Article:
| John Stanton, Chief Executive Officer
| Christine Van Winkle, Elementary Division Manager
| Initial Response to Constructive Discharge Claim #1- 2013; Claimant AA23
| Per your request to investigate and recommend Toy Company’s position regarding Claim #1-2013; this report was generated. The initial research has been finalized and recommendations determined. I will refer to the claim by its number #1-2013 and the claimant as AA23 to keep the confidentiality of the claimant. First this report will provide a summary of the claim and the history associated with it. Second it will discuss the definition of Constructive Discharge and its relevance to this claim. Third it will provide the specific areas under the Title VII of the Civil Rights Act of 1964. Fourth it will offer recommendations and supporting legal references. Fifth it will recommend proactive steps to avoid future legal issues in relationship to the Title VII of the Civil Rights Act of 1964. And finally any references used in this research will be provided. A. Definition of Constructive DischargeSummary of Claim and history:In January 1, 2013 a new policy was implemented to support exponential company growth. This policy impacted all production employees. The impacted employees were notified of the changes two months in advance of the January 2013 implementation to allow for assimilation and training on the new shifts schedules and there impacts. Production employee schedules were shifted from a Monday through Friday schedule, 8 hour shift to a Monday through Sunday schedule, 12 hour shift, four working days can occur any day of the week. This schedule requires all production employees to work on holy days regardless of religious affiliation as the production now runs seven days a week.Office staff members were not impacted by this policy change.AA23 quit on January 2, 2013 after new policy was in effect. There was no reason given in the resignation as to why AA23 was resigning or that it was related to having to work on holy days. AA23 filed a Claim #1-2013 with the Equal Employment Opportunity Commission (EEOC) on February 3, 2013. Toy Company was notified via our legal department on March 10, 2013.Constructive discharge is when an employee resigns from their job because the employer makes conditions so bad or lets bad conditions continue; that a reasonable employee would also have resigned in the same conditions. If proven it is treated as an unlawful firing. There are rules that an employee must follow in order to make a claim of constrictive discharge. First they must provide written notification of the cause of their resignation. The employer than has 15 days to provide a written response to the allegations.This type of claim is very difficult to prove; especially in Washington state which is an “At Will” state. “At Will” means that the either the employee or the employer is free to sever a working relationship for any reason; as long as the separation was not due to discrimination. Or there was a contract in place that overrides the “At Will” mandate. There are two main considerations when working with a constructive discharge claim. The first is regarding whether other production employees felt compelled to resign. The second is whether Toy Company’s intent was to force AA23’s resignation with the new production work schedule (Finnegan, 2013). The following assumptions are being made at this time: 1) there haven’t been any other resignations reported that are related to this issue. 2) The documented intent of the schedule change was created to address increased demand not to create religious discrimination. 3) The claimant filed the claim with EEOC. 4) The claimant didn’t follow the company procedures to report and resolve issues. B. Title VII of the Civil Rights Act of 1964 (relevant areas)Title VII of the Civil Rights Act of 1964 was created...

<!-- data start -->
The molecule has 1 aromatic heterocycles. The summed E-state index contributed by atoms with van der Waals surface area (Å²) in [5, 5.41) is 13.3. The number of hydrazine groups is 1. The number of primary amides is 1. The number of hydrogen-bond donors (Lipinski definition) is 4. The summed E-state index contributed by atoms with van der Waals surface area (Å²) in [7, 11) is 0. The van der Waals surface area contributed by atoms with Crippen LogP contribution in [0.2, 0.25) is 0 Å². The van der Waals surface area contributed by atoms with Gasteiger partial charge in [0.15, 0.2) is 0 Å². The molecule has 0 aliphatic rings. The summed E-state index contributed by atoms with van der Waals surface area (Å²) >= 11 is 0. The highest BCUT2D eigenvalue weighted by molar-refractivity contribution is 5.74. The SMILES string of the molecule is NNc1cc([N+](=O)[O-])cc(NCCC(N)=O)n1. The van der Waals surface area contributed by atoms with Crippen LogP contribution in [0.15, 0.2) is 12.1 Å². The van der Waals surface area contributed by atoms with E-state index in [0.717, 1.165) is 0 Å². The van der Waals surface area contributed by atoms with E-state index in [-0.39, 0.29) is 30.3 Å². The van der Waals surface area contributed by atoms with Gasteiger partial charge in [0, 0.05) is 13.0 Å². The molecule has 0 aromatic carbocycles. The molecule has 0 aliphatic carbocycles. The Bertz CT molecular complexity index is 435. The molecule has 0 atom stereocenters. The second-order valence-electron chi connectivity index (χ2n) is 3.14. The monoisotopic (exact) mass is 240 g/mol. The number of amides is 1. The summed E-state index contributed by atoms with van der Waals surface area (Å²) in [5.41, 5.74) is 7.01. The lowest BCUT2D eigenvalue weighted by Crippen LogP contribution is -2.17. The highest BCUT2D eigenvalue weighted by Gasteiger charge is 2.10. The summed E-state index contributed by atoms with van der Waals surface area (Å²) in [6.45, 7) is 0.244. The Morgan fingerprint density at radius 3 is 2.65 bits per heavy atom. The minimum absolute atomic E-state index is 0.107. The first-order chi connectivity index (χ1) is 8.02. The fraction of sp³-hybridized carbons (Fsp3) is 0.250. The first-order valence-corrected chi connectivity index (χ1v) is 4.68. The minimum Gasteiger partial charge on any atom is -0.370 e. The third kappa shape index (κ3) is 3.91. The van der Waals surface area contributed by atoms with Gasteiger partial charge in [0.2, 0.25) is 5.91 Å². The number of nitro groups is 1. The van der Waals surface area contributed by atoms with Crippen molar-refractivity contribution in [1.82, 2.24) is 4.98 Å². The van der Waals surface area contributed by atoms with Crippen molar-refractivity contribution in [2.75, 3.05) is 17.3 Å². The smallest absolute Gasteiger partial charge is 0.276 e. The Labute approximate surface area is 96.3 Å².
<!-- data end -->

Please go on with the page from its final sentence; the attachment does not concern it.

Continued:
References: innegan, S. (2013). Constructive Dishcarge Under Tittl VII and the ADEA. The University of Chicago Law Review, 561-562.Grace Liebermann V. Genesis Health Care - Franklin Woods Center, CCB-11-2770 (District Court of Maryland 2013).Johnson V. Lacaster-Lebabib Intermediate Unit 13, 11-cv-01598 (District Court for the Eastren District of Pennsyvania 2012).Pennsylvania State Police V. Suders, 542 US 129 (Supreme Court 2004).Religious Discrimination. (2013, 03 24). Retrieved from U.S. Equal EMployment Opportunity Commision: http://www.eeoc.gov/laws/types/religion.cfm |
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